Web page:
I have been reading “The Mission Driven Venture” by Marc J. Lane. The sub title is: “Business solutions to the world’s most vexing social problems”. It provides an overview of many different topics relevant in the social enterprise sector including examples where new ways of doing things have been tried and been successful. From my perspective as a lawyer it is interesting because the author is an attorney in the United States so there is often mention of legal structures.
The preface contains an overview of what comes as the author argues that new business strategies are solving social problems in education, health care, poverty and the environment. He writes: “For-profit, social purpose businesses are defining success in terms of both financial and social returns. Nonprofits are becoming entrepreneurial, supplementing charitable donations and government grants with revenue earned by the businesses they own and run, instrumentalities of mission in their own right. Progressive nonprofits are partnering with each other, and even with for-profits, breaking down cultural barriers, leveraging their competencies, and gaining economies of scale. A growing number of passionate social entrepreneurs are deploying invested capital to test and develop business opportunities intended to drive positive social change.”
He goes on to give the following specific examples: “Newly validated business models and entity forms that invite collaboration are emerging, including the low-profit limited liability company (L3C), which, by law, laces mission above profits and faciliteates foundation funding of chariatable and educational businesses, and the benefit corporation, which requires its managers to make decisions not only to enrich its shareholders, but also for the good of society as a whole. Social impact bonds – futures contracts on social impact – provide long term funds for promising social interventions, transfer risk to privacy capital markets, and tap into public coffers only when specific social benefits are achieved, Microfinance and microcredit are helping the poorest of the poor become self sufficient business owners. And worker owed co-operatives are converting the disenfranchised into self-reliant entrepreneurs”
Some of the most interesting examples I found in the book that were given were as follows:
- the section on where to begin for those who have a good idea was a nice overview of some of the key considerations that a founder needs to think through. It is certainly one thing to have a groundbreaking and unique idea it is a rare combination to have the right experience, drive and team to be able to implement that idea.
- the section on the Nobel peace prize winner Mohammed Yunus (who visited Christchurch April 2017 and who I went along to listen to) went into a lot of depth about not just the Microfinance industry and Grameen Bank but also about the social business ideas that he advocates. It was also interesting to read more about his theory that a social business may profit but its investors must not – am not sure I agree with that.
- the section about co-operatives in Europe and in particular Spain where many companies have risen which are owned by their workers. This was interesting to read about but not sure if it would be transferable to other places which did not have the history of them going back several decades.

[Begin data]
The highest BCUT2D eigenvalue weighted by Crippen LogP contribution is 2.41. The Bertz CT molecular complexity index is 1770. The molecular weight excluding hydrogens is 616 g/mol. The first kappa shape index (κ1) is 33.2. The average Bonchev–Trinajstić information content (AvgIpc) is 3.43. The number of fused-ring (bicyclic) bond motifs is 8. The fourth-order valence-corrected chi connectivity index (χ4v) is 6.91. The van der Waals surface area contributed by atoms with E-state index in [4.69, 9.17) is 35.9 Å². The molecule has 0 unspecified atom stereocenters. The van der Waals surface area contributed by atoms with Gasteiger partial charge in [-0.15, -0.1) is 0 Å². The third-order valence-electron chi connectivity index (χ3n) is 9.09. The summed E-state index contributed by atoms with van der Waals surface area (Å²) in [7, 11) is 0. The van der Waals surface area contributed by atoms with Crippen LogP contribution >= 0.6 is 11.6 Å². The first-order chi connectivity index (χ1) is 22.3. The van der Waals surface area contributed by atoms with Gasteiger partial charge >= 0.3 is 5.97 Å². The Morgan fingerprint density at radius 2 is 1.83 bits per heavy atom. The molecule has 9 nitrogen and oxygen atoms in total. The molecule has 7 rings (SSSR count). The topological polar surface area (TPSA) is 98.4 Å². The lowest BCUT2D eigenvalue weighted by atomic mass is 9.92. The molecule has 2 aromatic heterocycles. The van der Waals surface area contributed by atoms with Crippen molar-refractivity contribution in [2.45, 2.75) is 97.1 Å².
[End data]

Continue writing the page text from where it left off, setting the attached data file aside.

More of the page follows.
- the section on impact investing was interesting to read and gave glimpses of the possibilities – this quote summarizes that: “Impact investing is investing with a mission. It’s an investment strategy that merges profit-seeking with philanthropy. When an impact investor invests, he or she seeks a financial return and a social return – to make money and help clean the air we breathe, or feed the hungry, or build butter schools. An impact investor does not put profit in conflict with social progress.”
- three chapters at the end are devoted to how to assess impact investing and work out what it has achieved. As he states: “Unlike the traditional profit-driven business, an enterprise Int he business of producing an intangible bottom line – social good – cannot measure success in terms of dollars alone. In addition to demonstrating profitability – or at least financial sustainability – mission-driven ventures must show that they’re making progress toward achieving their social missions. They must demonstrate their social impact.” But how do they actually do that – what metrics will they report on? How will you compare an organisation focusing on alleviating poverty with one focussed on reintegration of prisoners into society? These are the challenges that these chapters deal with as they wrestle with what “social metrics” might look like.
- It would be great if the next edition of the book features some examples and discussion of developments in places like Australia, New Zealand, Asia or South America.
To conclude this overview of the book I think it achieves the purpose the author set out in the preface – “…the Mission Driven Venture recounts the life stories of modern day heroes, people who, for very personal reasons, took on a social challenge as their own and vowed to overcome it through the prudent application of sound business principles. The lessons they learned and the successes they won translate into models worth replicating and adapting. My hope is that their thought leadership will help inform your decisions and inspire your actions.”
I would recommend this book to anyone who wants to get a really good overview of the state of social enterprise around the world today and gain a glimpse into what the future might look like at the same time. If you are in Christchurch and would like to have a look at or borrow my copy send me an email at firstname.lastname@example.org